Headfirst by Robie Vaughn, with Mike Towle

Q: What skills did you take from your business background that helped organize the American skeleton program?

A: Structuring the program, engaging the most qualified people to become the management and coaching team, communication, logistical organization and teamwork, which includes fairness, objectivity, inclusiveness, and trust!

Q: How difficult was it having two roles in skeleton—one as an athlete and the other as organizer?

A: It was fine until the potential for conflict of interest evolved. The National and Olympic Team selection criteria versus the management and responsibilities of those criteria could have been points of contention. Additionally, I did not wish to “block” younger sliders coming up in the rankings.

Q: How and why did skeleton make it out of its limbo-status and onto the Olympic docket?

A: Many, many years of lobbying the International Olympic Committee by the international governing body for bobsled and skeleton (FIBT), individuals, United States Olympic Committee and United States Bobsled and Skeleton Federation. Also, the desire to include Women’s Bobsled and the Salt Lake City Olympic Organizing Committee’s bribery scandal played ironic rolls in helping skeleton’s inclusion during the process.

Q: Do you feel the sport of skeleton will grow in popularity, as say something like snowboarding, and take hold in popular culture? Also, what is the largest competition for skeleton and is competition televised?

A: The sledding sports will never be as popular as skiing and snowboarding, from a participation standpoint, as there are limited venues on which to train and compete in North America (Calgary, Lake Placid, Park City). However, tremendous growth in participation and awareness continues to increase since the USA success and introduction of skeleton in the 2002 Olympic Winter Games. Most televised competition may be seen on the Speed Channel in the US and on Eurosport in Europe.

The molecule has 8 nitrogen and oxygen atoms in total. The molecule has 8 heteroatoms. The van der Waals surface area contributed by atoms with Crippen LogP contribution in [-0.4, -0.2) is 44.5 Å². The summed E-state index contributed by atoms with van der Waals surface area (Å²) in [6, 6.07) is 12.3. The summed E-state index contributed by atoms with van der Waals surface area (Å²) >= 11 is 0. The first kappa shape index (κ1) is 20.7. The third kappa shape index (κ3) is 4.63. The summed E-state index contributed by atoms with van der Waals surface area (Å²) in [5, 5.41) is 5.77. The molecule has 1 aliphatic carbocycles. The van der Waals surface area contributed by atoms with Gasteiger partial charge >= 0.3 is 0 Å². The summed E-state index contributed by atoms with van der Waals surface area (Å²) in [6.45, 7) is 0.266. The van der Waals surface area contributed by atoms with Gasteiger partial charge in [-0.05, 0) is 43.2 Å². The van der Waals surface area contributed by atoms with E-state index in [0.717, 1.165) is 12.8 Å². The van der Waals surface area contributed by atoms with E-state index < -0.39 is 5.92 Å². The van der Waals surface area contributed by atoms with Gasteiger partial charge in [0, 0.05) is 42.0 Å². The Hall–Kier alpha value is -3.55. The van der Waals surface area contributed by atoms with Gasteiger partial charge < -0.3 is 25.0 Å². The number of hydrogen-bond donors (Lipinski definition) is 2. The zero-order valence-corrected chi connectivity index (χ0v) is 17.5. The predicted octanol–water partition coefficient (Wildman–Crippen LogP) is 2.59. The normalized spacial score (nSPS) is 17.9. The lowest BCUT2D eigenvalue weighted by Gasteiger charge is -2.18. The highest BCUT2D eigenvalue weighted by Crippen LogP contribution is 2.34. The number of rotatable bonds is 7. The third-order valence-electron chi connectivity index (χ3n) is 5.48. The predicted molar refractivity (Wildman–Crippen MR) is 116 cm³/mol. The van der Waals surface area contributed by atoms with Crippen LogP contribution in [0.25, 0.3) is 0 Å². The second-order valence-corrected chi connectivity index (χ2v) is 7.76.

Q: With your current position as Interim Executive Director in the United States Bobsled and Skeleton Federation do you plan to continue having a role in skeleton?

A: Yes, I currently oversee the coaching/program management, finance, and marketing for skeleton, as well as the bobsled programs.

Q: After the uphill battle to finally have skeleton reinstated into the Olympics, the US snagged 2 golds and a silver medal at the 2002 Winter Olympics—what are the chances for as strong a showing in Torino at the 2006 Winter Olympics?

A: The United States Bobsled and Skeleton Federation has set a goal of 5 medals—medalling in each discipline—men’s 4-man bobsled, men’s 2-man bobsled, women’s bobsled and men’s and women’s skeleton. These goals are obtainable as all of our teams are ranked within the international elite level of competitiveness.

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